There are several basic steps used for the implementation of Six Sigma in an organization. These steps include beginning with having the company's leadership commit to the implementation process at hand. A strong mentality for change and taking a hard look at how to improve is vital if the company is to progress and ultimately increase profits. The next step in the Six Sigma implementation process is to maintain access to current information on the requirements or demands of your customers. A process management system must then be put into place to measure current performance and identify where you need to make improvements. Establishing these systems of management and measurement take a trained staff if they are to be done properly, that is why many organizations implementing Six Sigma choose to employ individuals who have specific training in the different roles of implementation. Black Belts and Green Belts, as these trained Six Sigma implementers are called, have the responsibility to design and improve processes and to assist process owners. Management must be involved in all these steps of implementation in order to reinforce the need that the implementation team has for process management and improvement design. The last step that an organization seeks to attain is to implement successful Six Sigma methods throughout the organization effectively and clearly, making communication another characteristic that must be fine tuned.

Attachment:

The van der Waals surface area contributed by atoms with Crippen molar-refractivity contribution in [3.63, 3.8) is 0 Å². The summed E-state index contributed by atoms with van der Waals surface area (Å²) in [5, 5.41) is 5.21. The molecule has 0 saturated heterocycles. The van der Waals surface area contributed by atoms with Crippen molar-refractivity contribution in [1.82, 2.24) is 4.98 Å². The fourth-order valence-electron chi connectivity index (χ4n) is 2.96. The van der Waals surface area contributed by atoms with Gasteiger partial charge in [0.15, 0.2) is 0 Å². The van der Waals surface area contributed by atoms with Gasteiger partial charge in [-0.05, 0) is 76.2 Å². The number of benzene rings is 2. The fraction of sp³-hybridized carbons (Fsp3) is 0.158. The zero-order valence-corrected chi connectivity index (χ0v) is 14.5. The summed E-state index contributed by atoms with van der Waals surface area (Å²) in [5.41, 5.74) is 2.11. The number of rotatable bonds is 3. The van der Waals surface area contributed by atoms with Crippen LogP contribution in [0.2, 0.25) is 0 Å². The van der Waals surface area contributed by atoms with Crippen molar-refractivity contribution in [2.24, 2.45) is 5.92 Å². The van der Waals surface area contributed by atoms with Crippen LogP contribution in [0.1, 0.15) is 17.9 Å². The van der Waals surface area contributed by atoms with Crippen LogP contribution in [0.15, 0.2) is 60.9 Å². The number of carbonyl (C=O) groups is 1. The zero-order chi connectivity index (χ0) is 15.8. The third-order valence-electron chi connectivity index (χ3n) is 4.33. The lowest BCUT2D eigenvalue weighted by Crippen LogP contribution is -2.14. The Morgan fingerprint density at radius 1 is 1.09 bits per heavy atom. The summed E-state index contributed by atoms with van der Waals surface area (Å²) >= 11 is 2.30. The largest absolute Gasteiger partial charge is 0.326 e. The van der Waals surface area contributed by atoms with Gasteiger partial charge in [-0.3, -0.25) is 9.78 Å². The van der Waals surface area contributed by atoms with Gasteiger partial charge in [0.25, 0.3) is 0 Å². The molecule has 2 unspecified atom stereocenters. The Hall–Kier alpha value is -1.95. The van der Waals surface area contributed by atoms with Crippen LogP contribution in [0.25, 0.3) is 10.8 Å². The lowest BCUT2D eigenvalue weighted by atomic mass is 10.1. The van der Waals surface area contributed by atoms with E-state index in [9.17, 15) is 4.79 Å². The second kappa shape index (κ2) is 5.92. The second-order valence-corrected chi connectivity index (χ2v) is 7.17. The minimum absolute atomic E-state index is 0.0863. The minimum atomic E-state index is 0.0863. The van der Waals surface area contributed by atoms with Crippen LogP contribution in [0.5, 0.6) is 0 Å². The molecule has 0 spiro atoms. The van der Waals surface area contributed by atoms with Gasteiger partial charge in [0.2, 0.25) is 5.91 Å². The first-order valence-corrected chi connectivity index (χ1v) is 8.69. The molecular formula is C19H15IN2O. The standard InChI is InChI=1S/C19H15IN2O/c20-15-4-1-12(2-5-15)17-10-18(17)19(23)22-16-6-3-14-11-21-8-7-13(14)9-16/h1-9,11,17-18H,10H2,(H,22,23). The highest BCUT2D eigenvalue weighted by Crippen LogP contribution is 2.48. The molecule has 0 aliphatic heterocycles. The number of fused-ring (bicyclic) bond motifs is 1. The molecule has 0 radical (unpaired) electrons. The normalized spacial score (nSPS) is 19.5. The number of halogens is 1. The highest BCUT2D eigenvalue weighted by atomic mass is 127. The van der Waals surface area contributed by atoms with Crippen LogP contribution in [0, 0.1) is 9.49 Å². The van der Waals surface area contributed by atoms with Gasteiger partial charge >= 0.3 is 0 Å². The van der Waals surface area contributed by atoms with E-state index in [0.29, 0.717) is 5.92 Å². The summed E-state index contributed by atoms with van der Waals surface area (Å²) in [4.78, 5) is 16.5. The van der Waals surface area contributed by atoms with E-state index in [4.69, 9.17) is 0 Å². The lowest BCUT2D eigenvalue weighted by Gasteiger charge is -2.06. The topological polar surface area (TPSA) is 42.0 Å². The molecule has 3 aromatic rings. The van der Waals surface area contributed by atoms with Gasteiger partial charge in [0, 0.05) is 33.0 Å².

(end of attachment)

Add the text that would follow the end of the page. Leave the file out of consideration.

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Implementation roles within six sigma: Featured Article

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Introduction